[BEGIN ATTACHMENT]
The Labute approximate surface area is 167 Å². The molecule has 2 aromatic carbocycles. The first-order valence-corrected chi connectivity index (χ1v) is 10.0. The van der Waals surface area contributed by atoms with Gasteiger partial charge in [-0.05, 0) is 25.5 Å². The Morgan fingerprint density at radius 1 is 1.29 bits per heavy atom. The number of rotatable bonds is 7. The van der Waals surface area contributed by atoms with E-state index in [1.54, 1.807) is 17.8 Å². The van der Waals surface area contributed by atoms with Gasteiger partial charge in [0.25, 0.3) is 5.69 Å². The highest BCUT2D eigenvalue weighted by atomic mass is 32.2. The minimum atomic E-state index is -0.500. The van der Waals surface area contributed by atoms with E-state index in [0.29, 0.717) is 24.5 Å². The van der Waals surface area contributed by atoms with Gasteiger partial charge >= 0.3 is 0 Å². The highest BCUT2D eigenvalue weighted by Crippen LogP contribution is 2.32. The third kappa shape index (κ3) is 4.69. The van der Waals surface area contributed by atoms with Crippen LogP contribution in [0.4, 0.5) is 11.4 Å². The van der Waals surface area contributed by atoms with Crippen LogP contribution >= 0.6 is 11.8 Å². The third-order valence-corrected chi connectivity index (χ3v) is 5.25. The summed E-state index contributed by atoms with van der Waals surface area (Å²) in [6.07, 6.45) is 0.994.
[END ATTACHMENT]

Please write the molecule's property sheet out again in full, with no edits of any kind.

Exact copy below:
The Labute approximate surface area is 167 Å². The molecule has 2 aromatic carbocycles. The first-order valence-corrected chi connectivity index (χ1v) is 10.0. The van der Waals surface area contributed by atoms with Gasteiger partial charge in [-0.05, 0) is 25.5 Å². The Morgan fingerprint density at radius 1 is 1.29 bits per heavy atom. The number of rotatable bonds is 7. The van der Waals surface area contributed by atoms with E-state index in [1.54, 1.807) is 17.8 Å². The van der Waals surface area contributed by atoms with Gasteiger partial charge in [0.25, 0.3) is 5.69 Å². The highest BCUT2D eigenvalue weighted by atomic mass is 32.2. The minimum atomic E-state index is -0.500. The van der Waals surface area contributed by atoms with E-state index in [0.29, 0.717) is 24.5 Å². The van der Waals surface area contributed by atoms with Gasteiger partial charge >= 0.3 is 0 Å². The highest BCUT2D eigenvalue weighted by Crippen LogP contribution is 2.32. The third kappa shape index (κ3) is 4.69. The van der Waals surface area contributed by atoms with Crippen LogP contribution in [0.4, 0.5) is 11.4 Å². The van der Waals surface area contributed by atoms with Crippen LogP contribution >= 0.6 is 11.8 Å². The third-order valence-corrected chi connectivity index (χ3v) is 5.25. The summed E-state index contributed by atoms with van der Waals surface area (Å²) in [6.07, 6.45) is 0.994.